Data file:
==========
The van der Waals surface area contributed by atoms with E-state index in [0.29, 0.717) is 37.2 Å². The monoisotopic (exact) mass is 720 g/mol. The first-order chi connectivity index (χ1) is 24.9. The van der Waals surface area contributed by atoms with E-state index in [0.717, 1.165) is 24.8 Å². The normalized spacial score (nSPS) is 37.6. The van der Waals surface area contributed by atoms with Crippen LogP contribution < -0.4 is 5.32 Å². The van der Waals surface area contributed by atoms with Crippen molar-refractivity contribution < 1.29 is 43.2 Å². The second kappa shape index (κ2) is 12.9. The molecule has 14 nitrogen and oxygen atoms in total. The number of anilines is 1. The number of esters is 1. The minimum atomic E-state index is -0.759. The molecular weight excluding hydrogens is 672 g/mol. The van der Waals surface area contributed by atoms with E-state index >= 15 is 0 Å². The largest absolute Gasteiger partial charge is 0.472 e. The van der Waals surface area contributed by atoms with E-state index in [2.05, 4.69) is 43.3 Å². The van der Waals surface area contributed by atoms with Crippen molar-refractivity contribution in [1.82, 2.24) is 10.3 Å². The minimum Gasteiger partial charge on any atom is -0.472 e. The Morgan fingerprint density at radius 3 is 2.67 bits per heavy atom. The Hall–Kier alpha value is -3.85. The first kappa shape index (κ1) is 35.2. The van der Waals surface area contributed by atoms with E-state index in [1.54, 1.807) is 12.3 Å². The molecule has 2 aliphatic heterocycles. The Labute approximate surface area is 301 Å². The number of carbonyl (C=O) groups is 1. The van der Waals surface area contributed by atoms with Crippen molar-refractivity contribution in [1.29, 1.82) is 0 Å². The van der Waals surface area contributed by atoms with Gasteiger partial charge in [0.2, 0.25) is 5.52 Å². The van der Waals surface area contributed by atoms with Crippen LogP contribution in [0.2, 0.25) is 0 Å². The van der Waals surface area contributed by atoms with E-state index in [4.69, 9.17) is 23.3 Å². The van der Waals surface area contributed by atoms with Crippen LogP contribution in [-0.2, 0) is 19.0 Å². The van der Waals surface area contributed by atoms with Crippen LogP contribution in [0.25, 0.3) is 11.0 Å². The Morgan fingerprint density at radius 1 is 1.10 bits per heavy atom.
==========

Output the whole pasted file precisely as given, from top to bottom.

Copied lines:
The van der Waals surface area contributed by atoms with E-state index in [0.29, 0.717) is 37.2 Å². The monoisotopic (exact) mass is 720 g/mol. The first-order chi connectivity index (χ1) is 24.9. The van der Waals surface area contributed by atoms with E-state index in [0.717, 1.165) is 24.8 Å². The normalized spacial score (nSPS) is 37.6. The van der Waals surface area contributed by atoms with Crippen LogP contribution < -0.4 is 5.32 Å². The van der Waals surface area contributed by atoms with Crippen molar-refractivity contribution < 1.29 is 43.2 Å². The second kappa shape index (κ2) is 12.9. The molecule has 14 nitrogen and oxygen atoms in total. The number of anilines is 1. The number of esters is 1. The minimum atomic E-state index is -0.759. The molecular weight excluding hydrogens is 672 g/mol. The van der Waals surface area contributed by atoms with E-state index >= 15 is 0 Å². The largest absolute Gasteiger partial charge is 0.472 e. The van der Waals surface area contributed by atoms with E-state index in [2.05, 4.69) is 43.3 Å². The van der Waals surface area contributed by atoms with Crippen molar-refractivity contribution in [1.82, 2.24) is 10.3 Å². The minimum Gasteiger partial charge on any atom is -0.472 e. The Morgan fingerprint density at radius 3 is 2.67 bits per heavy atom. The Hall–Kier alpha value is -3.85. The first kappa shape index (κ1) is 35.2. The van der Waals surface area contributed by atoms with E-state index in [1.54, 1.807) is 12.3 Å². The molecule has 2 aliphatic heterocycles. The Labute approximate surface area is 301 Å². The number of carbonyl (C=O) groups is 1. The van der Waals surface area contributed by atoms with Crippen molar-refractivity contribution in [1.29, 1.82) is 0 Å². The van der Waals surface area contributed by atoms with Gasteiger partial charge in [0.2, 0.25) is 5.52 Å². The van der Waals surface area contributed by atoms with Crippen LogP contribution in [0.2, 0.25) is 0 Å². The van der Waals surface area contributed by atoms with E-state index in [4.69, 9.17) is 23.3 Å². The van der Waals surface area contributed by atoms with Crippen LogP contribution in [-0.2, 0) is 19.0 Å². The van der Waals surface area contributed by atoms with Crippen LogP contribution in [0.25, 0.3) is 11.0 Å². The Morgan fingerprint density at radius 1 is 1.10 bits per heavy atom.